Conscious Misconception - A Womxn's Plan

Both men and wombyn, when in a relationship or while single have the responsibility of creating or not creating life.  For too long, wombyn have held the sole responsibility of birth control using a variety of pharmaceutical agents, inserts, chemical shots and surgery.  With this lecture, our aim is to empower singles and couples to move forward without fear, for wombyn to hijack their cycles and for men to be sensitive to their own role as an active participant in Conscious Misconception.

What happens when we use pharmaceutical contraceptives 

Most chemical contraceptives utilize estrogen and/or progesterone, which are chemicals that disrupt or direction influence the ovulation cycles of wombyn.  They accomplish this by either completely stopping ovulation so that no eggs circulate through to become implanted, by thickening the mucus in the cervix so sperm may not enter, or changing the lining of the uterus so implantation into its walls cannot occur or ALL of the above.

Why they can be problematic

Both men and wombyn’s bodies are an amalgamation of rich chemical hormonal processes that ensure overall health by regulating systems.  When new hormones are introduced, the body, mental, and emotional elements are urged to regulate, which explains the various side effects of hormonal contraceptives and the amount of time it takes for wombyn to become “regular” or “accustomed” to the chemicals.  But is this large shift worthwhile?

Potential complications with Contraceptives (Center for Young Women’s Health)

From IUD’s to The Pill, contraceptives carry an array of possible complications and side effects that include but are not limited to:

  • nausea, increased appetite, headaches, and irregular bleeding in the first few cycles

  • Increased risk for blood clots

  • weight gain, tiredness, and possibly a decrease in bone density

  • Mislodging of the IUD into the uterine wall and, rarely, puncturing of the uterus

  • Heavier periods

  • depression, nervousness, hair loss, and weight gain

  • Potential chemical infertility following lengthy use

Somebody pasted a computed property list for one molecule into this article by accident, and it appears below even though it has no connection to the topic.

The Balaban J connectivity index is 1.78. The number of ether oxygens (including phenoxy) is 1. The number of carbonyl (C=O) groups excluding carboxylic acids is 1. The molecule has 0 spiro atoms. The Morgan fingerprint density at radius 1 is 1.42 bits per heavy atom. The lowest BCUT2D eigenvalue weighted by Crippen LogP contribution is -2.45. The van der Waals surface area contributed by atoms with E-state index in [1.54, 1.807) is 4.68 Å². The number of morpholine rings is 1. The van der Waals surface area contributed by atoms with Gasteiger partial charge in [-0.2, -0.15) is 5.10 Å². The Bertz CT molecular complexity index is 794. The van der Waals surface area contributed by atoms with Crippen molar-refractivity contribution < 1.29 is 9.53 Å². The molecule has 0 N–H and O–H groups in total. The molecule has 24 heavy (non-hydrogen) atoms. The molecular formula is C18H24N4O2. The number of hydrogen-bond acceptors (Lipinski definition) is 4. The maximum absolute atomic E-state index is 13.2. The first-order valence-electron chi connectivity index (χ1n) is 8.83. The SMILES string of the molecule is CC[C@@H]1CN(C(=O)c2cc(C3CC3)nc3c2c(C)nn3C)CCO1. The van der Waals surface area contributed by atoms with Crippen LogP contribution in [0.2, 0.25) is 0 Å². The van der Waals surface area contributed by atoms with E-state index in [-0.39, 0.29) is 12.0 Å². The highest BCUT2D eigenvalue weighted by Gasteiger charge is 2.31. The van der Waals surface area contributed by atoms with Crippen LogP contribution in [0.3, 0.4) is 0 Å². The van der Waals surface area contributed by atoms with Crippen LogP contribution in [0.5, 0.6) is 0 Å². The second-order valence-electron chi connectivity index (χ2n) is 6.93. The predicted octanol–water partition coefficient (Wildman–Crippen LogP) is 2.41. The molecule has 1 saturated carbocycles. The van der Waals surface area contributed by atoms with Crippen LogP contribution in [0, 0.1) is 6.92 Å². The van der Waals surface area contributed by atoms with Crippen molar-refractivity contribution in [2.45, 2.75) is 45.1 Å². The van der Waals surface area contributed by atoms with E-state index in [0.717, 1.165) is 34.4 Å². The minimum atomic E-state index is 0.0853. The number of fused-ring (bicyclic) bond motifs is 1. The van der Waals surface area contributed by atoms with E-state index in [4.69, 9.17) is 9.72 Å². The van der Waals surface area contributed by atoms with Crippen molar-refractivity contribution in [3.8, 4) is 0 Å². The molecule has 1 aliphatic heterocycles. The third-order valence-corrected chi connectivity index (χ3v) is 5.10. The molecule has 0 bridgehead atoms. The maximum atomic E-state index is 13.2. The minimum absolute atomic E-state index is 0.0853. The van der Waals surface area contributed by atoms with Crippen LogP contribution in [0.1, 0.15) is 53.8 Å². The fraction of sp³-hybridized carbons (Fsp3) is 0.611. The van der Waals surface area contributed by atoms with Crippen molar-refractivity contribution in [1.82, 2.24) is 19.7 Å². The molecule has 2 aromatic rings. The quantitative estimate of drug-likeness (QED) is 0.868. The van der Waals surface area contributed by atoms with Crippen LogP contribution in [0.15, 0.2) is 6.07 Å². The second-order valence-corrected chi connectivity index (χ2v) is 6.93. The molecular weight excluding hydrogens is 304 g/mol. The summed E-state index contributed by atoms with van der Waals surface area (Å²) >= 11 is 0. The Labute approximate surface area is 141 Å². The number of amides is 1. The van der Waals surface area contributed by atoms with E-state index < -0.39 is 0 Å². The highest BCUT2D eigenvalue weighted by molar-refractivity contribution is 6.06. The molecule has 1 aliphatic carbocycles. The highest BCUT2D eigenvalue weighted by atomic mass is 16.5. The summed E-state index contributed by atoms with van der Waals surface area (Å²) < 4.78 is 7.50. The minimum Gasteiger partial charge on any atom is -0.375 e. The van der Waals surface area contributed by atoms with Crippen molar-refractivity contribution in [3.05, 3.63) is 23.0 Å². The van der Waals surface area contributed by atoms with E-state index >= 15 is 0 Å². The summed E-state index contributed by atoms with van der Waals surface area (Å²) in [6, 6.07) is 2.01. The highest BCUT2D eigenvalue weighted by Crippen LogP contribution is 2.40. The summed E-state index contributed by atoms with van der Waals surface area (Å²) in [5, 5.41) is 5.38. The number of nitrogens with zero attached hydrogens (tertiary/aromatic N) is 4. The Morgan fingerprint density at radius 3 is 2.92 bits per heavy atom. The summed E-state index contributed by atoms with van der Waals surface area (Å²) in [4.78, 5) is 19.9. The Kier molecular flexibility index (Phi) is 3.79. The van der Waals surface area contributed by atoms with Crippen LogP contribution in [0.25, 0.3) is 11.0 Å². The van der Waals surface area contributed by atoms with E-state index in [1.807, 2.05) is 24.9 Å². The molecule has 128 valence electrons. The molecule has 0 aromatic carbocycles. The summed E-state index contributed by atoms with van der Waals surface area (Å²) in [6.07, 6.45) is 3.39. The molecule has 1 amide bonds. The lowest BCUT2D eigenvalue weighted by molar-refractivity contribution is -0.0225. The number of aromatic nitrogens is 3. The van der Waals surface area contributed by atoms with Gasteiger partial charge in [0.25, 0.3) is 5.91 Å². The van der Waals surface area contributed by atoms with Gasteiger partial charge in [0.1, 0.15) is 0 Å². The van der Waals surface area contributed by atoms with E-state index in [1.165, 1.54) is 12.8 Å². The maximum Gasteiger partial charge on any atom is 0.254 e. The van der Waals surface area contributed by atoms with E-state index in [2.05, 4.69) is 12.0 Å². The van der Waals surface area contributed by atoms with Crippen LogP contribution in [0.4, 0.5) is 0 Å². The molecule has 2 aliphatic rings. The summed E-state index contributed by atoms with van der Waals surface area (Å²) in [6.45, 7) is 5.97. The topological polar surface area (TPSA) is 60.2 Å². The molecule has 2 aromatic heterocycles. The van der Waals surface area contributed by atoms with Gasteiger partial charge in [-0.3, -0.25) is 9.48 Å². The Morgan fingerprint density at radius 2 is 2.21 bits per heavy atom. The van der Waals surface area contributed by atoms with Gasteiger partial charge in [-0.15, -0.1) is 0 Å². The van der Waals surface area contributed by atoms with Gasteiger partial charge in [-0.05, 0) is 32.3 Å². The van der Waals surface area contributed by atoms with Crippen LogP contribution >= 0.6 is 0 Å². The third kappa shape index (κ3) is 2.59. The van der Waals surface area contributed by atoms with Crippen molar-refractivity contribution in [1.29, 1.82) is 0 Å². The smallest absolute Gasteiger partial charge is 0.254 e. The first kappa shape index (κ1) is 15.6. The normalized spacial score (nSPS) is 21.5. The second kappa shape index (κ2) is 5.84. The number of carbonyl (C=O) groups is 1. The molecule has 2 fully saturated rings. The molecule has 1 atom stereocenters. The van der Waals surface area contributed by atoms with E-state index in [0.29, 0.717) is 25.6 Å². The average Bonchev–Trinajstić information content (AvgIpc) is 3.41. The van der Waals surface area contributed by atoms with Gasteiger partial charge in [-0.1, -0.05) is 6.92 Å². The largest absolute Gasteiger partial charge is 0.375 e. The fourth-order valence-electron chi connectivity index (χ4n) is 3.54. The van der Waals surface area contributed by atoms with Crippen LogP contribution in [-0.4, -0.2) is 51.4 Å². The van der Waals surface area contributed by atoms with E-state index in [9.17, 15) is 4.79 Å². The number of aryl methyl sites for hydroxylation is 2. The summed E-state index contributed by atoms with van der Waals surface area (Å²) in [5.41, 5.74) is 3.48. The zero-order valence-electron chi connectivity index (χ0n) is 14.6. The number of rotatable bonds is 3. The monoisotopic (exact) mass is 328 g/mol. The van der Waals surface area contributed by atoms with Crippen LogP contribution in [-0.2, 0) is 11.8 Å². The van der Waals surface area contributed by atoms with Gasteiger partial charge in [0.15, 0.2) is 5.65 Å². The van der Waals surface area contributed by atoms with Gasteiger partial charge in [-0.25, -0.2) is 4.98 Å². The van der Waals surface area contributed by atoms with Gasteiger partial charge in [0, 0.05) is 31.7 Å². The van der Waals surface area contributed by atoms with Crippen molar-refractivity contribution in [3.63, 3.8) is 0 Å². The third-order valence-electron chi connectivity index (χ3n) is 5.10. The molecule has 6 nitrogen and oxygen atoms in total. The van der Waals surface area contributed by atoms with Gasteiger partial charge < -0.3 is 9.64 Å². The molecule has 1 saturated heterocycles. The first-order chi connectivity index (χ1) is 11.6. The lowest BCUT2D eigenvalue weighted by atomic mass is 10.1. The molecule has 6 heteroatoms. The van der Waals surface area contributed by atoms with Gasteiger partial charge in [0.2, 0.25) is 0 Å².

Though they carry with them very serious and uncomfortable side effects, they are among some of the more effective and easiest contraceptive, i assure you.   However, given the risks and damage to the body, with care and attention, could one simply learn their body’s systems and attempt to work in conjunction with in.  Instead of shutting it completely off, could one learn how it works and hijack it to benefit you, for both contraceptive purposes and conceptive ones?

Three methods I use to ensure my safety as a sexually active wombyn who does not use hormonal contraception:

  • Fertility awareness

    • Kindara App (for charting and mapping the period)

    • Cervical Fluid Awareness or Billings Method

      • There are teachers who demonstrate the Billings Method as well as coach and take you day by day through your process to ensure you’re using the method correctly,  I will not go into it as I’m not a teacher, however, I feel that simply knowing the systems of ovulation can assist you in pinpointing what days are safe and which are dangerous.

According to the Mayo Clinic:

“The cervical mucus method is based on careful observation of mucus patterns during the course of your menstrual cycle. Before ovulation, cervical secretions change — creating an environment that helps sperm travel through the cervix, uterus and fallopian tubes to the egg. By recognizing the changing characteristics of your cervical mucus, you can predict when you'll ovulate. In turn, this may help you determine when you're most likely to conceive [or misconceive].... Formal training is usually required to master the cervical mucus method. This method also necessitates ongoing, rigorous daily monitoring. In addition, abstinence — or use of another type of contraception — is typically needed for 10 to 17 days of each cycle.”

  • Know your Yoni-Shetat [Tracking my Cycle] (What is actually happening?)

    • During a healthy, regular cycle, there are four major hormones that are at work, Estrogen, Progesterone, Luteinizing hormone and follicle–stimulating hormone

Preparing for Ovulation